The primary endpoint is defined as the time to first event comprising all-cause mortality and unplanned hospital admission for congestive heart failure or for symptomatic VT/VF, which will be determined by an independent endpoint assessment committee. Hospitalisation is defined as admission to a hospital involving at least one overnight stay. Hospitalisation for heart failure includes admission for first diagnosis of heart failure as well as worsening of heart failure events. Daycare admission for the acute treatment of heart failure is included in the primary endpoint if heart failure was treated acutely, for example, with intra-venous or oral medication for heart failure including diuretics, vasodilators or inotropic agents.
Secondary endpoints of the study will assess patient care parameters: time to first sustained VT/VF, time to first appropriate ICD therapy, time to first inappropriate ICD therapy, time to all-cause mortality, time to cardiac mortality, time to first unplanned all-cause hospitalisation, time to first unplanned cardiac hospitalisation and change in quality of life from enrollment to the 12 month follow-up based on the short form (SF)-36 physical and/or mental component score.
Procedural complications will be collected and analysed regarding the frequency and type of complications. Moreover, all adverse events will be reported according to regulatory requirements and monitored by a Data Safety Monitoring Board. This board will review accumulating study data to address patient safety and ethical issues of the study. Based on the interim data, the board will give a recommendation to the sponsor whether to continue the clinical investigation as planned, to modify the study protocol or to stop the clinical investigation for futility.
Clinical visits are scheduled for 3 and 6 months after the index ablation and every 6 months thereafter, until collection of sufficient endpoint data (figure 1). The follow-up evaluations will consist of a physical examination, ICD interrogation with storage of programmer data, evaluation of VT episodes and SF-36 quality of life assessment. Clinically relevant events during follow-up (eg, syncope, electrical storm, cardiac hospitalisation) will be recorded. Home Monitoring data will be continuously reviewed to recognise conditions requiring medical interventions. It should be considered to call a patient in after receiving any of the preset Home Monitoring event alerts.
An O’Brien-Fleming group sequential design has been chosen with three interim analyses for early stopping due to superiority or futility or, otherwise, with one final analysis. The study has a statistical power of 80% to accept the one-sided primary hypothesis (at least after the final analysis) based on a significance level of 2.5% and given a HR between the treatment and control groups of 0.525, derived from a retrospective analysis of raw data of the VTACH study and considered to be clinically relevant and worth detecting. Using the SEQDESIGN procedure of SAS 9.4, a total of 85 patients with primary endpoint event are required for the final analysis. If an interim result exceeds or falls below the pre-specified stopping boundaries, the study has to be terminated earlier for superiority or futility.
In the control group of the VTACH study, the cumulative rate of events chosen as primary endpoint for the BERLIN VT study was 61% in 2 years, which results in a hazard rate of 0.47 per year for exponential survival. However, this event rate seemed too high in the light of the results of more recent studies concerned with the clinical effects of shock prevention (eg, Multicenter Automatic Defibrillator Implantation Trial - Reduce Inappropriate Therapy [MADIT RIT] and Avoid Delivering Therapies for Non-Sustained Arrhythmias in ICD Patients III [ADVANCE-III] trials29 30). Although these trials did not directly report the combined primary endpoint assessed in the BERLIN VT study, they delivered surrogates that led to the assumption of a lower hazard rate of the control group of 0.32 per year. Consequently the expected hazard rate in the therapy group is 0.17 per year. Taking into account an exponential loss of 8% per year due to drop-outs, a 1.5 year enrollment period and 1.5 years of follow-up, 104 patients should be enrolled in each group, or 208 in total, to observe the required endpoints.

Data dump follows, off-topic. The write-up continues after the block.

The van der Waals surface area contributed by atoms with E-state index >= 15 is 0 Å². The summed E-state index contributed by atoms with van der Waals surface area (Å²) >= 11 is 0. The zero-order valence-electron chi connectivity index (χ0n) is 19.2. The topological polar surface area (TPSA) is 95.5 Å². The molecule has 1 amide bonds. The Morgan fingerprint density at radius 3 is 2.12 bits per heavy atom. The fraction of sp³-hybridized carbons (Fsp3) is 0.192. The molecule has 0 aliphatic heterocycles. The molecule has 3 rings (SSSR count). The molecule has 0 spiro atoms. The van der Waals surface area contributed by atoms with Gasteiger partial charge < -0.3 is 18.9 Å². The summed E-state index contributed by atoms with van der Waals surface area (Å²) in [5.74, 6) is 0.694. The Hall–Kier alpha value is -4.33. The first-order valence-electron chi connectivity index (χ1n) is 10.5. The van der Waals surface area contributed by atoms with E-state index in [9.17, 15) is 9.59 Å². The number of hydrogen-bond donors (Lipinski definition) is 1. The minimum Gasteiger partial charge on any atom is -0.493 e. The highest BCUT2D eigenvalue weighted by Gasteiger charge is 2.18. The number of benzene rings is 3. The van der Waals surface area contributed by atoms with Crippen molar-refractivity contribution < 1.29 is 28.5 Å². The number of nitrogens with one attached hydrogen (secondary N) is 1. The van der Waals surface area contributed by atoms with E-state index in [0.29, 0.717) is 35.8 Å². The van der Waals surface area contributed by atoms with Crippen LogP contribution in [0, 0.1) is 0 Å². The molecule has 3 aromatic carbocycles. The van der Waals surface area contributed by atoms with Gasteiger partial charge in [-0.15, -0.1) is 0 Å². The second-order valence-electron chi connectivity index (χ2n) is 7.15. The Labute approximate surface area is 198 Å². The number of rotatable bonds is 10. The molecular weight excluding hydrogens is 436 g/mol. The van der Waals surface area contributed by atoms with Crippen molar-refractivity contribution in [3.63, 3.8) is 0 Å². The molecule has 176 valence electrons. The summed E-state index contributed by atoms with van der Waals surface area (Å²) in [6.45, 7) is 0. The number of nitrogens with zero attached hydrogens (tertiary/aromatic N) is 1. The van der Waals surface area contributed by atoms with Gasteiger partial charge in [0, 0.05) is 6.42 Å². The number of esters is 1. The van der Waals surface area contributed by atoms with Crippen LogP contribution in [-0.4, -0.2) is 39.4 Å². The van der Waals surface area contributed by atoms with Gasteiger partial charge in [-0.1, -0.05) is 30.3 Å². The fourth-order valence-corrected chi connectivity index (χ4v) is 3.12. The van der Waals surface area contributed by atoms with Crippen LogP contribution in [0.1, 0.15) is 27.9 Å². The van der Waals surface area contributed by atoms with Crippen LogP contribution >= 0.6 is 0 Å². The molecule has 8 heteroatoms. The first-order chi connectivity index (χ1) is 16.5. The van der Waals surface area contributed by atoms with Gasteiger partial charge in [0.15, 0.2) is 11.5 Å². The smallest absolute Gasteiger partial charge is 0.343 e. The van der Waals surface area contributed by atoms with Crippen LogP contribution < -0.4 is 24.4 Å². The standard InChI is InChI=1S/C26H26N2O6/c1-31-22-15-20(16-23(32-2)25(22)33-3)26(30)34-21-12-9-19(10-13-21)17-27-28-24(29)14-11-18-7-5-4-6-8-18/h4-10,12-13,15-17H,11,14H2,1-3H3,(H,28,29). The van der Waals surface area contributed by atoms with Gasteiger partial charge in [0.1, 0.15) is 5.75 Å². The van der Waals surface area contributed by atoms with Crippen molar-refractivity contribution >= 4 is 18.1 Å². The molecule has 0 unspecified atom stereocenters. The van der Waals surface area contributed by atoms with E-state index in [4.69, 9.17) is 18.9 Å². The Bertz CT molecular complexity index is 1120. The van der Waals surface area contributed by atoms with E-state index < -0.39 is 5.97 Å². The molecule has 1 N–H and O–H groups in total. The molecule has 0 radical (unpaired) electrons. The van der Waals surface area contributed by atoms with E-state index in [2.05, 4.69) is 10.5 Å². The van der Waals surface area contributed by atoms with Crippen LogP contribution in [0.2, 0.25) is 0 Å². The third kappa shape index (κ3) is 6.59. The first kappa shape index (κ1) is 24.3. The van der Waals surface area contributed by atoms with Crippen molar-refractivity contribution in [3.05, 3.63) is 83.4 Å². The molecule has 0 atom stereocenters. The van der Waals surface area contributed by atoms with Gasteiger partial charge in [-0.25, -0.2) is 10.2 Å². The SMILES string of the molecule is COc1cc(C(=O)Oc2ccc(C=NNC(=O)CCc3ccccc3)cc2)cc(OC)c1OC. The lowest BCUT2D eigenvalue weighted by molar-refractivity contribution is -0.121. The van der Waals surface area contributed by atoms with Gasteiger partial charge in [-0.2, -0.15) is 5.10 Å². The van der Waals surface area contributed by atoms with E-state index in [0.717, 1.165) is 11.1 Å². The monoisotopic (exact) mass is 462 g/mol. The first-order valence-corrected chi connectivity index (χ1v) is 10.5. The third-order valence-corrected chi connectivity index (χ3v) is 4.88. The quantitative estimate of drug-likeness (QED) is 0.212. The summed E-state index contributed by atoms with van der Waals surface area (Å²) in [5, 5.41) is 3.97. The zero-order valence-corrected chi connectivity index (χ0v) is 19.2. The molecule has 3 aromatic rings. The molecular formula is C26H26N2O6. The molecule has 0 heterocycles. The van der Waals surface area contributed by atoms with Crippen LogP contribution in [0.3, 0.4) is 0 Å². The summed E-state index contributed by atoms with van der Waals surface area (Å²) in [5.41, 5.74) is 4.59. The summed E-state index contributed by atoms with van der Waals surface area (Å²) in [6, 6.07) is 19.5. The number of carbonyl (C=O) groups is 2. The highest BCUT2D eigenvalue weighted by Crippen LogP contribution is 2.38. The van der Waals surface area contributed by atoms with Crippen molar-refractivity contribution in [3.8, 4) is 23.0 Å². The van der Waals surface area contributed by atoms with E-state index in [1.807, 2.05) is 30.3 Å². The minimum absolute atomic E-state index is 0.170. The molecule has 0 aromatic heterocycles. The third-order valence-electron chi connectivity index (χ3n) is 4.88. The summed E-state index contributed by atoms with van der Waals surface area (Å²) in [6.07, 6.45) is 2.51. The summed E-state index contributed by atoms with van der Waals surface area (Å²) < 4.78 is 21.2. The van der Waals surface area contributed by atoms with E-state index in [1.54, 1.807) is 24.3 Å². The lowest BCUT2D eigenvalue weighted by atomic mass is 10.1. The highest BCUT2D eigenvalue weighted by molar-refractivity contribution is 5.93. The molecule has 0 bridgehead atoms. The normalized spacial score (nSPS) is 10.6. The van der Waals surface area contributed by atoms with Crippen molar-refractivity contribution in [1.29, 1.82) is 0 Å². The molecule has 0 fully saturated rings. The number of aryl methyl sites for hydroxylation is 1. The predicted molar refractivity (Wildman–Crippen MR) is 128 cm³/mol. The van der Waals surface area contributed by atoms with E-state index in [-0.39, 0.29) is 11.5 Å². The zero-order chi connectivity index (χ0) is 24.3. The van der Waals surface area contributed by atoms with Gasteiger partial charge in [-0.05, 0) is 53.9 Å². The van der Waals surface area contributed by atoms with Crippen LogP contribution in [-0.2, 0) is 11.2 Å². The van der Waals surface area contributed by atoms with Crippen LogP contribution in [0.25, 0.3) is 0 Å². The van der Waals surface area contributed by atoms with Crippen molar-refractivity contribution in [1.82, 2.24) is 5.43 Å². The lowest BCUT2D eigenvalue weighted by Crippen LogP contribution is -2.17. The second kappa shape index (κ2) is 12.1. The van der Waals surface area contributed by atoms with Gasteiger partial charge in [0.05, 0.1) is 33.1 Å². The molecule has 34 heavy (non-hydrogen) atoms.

Statistical analysis plan
Details on the projected statistical analyses are described in a statistical analysis plan. All endpoints will be analysed based on the intention to treat principle. The primary endpoint will also be analysed based on a per-protocol population consisting of all patients that were treated according to their randomisation group and according to all requirements set up by the study protocol, including ablation in the control group after three appropriate shocks confirmed by the central shock adjudication board.
The time-to-first-event hypotheses will be analysed via Cox regression analysis using the history of atrial fibrillation and planned cardiac resynchronisation therapy as strata for the primary endpoint. Quality-of-life related hypotheses will be analysed with Wilcoxon testing.
For continuous variables, the mean value, SD and quartiles will be calculated. For nominal or ordinal variables, the absolute and relative frequencies based on non-missing data will be calculated. For two-sided and one-sided statistical tests, a p value of <5% and <2.5% will be considered statistically significant, respectively. There will be no adjustment for multiplicity for all secondary hypotheses and for further analyses, and all findings will express supportive evidence for the primary hypothesis only. All calculations will be carried out using the SAS 9.4 statistical software or upgrades (SAS Institute Inc., Cary, NC, USA).
Data collection and handling